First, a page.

Part of gemütlichkeit’s meaning comes from its origins. In the early 19th century Biedermeier period, industrialization helped create a new German middle class. This growing population used their new found money & free-time to embrace a quieter, simpler life. Feeling secure and happy with friends & family was more important than politics. This was also around the start of Oktoberfest, which began as a wedding festival but turned into an annual tradition in 1811. Gemütlichkeit and Oktoberfest go well together because, as people gather for good food, beer, and fun, they’re celebrating the simple things in life with others.

The legendary Franzl Lang sings Ein Prosit, a toast to gemütlichkeit.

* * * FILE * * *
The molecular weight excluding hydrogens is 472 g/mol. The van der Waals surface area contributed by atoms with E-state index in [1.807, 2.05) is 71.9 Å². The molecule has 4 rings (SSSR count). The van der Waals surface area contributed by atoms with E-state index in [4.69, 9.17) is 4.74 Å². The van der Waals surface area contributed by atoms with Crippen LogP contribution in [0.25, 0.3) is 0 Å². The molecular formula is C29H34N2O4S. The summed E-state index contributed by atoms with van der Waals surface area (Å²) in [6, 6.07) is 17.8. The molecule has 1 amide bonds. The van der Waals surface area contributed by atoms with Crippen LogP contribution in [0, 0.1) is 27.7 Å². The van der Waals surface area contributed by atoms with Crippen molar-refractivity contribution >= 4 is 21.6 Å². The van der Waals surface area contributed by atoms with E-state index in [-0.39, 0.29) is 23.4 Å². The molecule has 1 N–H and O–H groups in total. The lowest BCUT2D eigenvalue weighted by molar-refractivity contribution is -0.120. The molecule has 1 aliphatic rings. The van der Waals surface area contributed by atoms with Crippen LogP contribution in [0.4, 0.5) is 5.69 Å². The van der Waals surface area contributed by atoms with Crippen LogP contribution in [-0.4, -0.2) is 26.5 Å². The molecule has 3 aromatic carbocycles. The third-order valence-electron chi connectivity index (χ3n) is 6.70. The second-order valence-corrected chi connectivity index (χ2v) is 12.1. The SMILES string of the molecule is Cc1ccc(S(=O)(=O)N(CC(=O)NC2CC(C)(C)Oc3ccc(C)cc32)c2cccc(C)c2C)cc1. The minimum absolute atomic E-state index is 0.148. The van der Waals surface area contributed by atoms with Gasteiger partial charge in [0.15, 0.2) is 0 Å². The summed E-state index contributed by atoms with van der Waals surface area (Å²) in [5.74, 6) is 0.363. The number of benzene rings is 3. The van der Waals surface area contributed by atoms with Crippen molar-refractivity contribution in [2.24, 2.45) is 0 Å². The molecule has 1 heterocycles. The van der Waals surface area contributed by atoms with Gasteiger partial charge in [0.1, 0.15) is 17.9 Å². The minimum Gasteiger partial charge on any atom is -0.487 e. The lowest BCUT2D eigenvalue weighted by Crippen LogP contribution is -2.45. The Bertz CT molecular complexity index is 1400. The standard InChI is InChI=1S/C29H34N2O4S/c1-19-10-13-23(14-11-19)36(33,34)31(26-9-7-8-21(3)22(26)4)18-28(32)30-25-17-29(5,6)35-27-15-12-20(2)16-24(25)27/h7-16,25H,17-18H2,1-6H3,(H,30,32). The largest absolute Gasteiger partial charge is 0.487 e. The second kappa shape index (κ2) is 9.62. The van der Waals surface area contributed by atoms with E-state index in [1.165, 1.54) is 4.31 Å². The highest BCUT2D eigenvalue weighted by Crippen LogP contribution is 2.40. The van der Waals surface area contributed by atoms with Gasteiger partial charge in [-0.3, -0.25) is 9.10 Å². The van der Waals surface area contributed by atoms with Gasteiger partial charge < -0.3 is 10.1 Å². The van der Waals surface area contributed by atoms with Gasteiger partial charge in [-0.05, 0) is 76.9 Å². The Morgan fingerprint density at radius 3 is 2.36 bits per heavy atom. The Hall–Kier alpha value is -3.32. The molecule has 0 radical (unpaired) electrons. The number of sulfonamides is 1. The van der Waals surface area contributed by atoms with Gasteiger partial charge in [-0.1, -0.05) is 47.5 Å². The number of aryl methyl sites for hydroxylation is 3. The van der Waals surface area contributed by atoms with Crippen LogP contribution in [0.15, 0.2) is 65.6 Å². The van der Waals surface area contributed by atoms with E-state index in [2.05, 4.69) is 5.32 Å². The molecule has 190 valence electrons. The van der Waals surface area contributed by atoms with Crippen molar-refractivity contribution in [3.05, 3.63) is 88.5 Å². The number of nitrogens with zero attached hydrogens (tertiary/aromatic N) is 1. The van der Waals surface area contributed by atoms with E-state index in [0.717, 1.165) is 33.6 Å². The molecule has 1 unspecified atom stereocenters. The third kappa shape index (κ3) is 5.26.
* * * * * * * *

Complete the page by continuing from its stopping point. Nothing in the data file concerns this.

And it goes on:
The Hedonic Treadmill

Knowing when to step off the treadmill and be happy

Hedonism is about finding pleasure and avoiding suffering. It ranges from the wild to the mild, but essentially it is a way of thinking where we want to be happy and should seek out ways of making ourselves happy.

The hedonic treadmill (also called hedonic adaptation) is an idea where each of us has a default level of happiness, and that our happiness will return to this default level despite life changes. If we make more money and start living a fancier lifestyle, what might make us a bit happier at first, soon becomes the new normal and we return to our default happiness level. We get more, we get used to it, and then it takes even more to make us (temporarily) happier again. It’s an arms race where it can constantly take more to feel happier and it can go on forever. Whatever the change, we tend to get used to the new speed of the treadmill.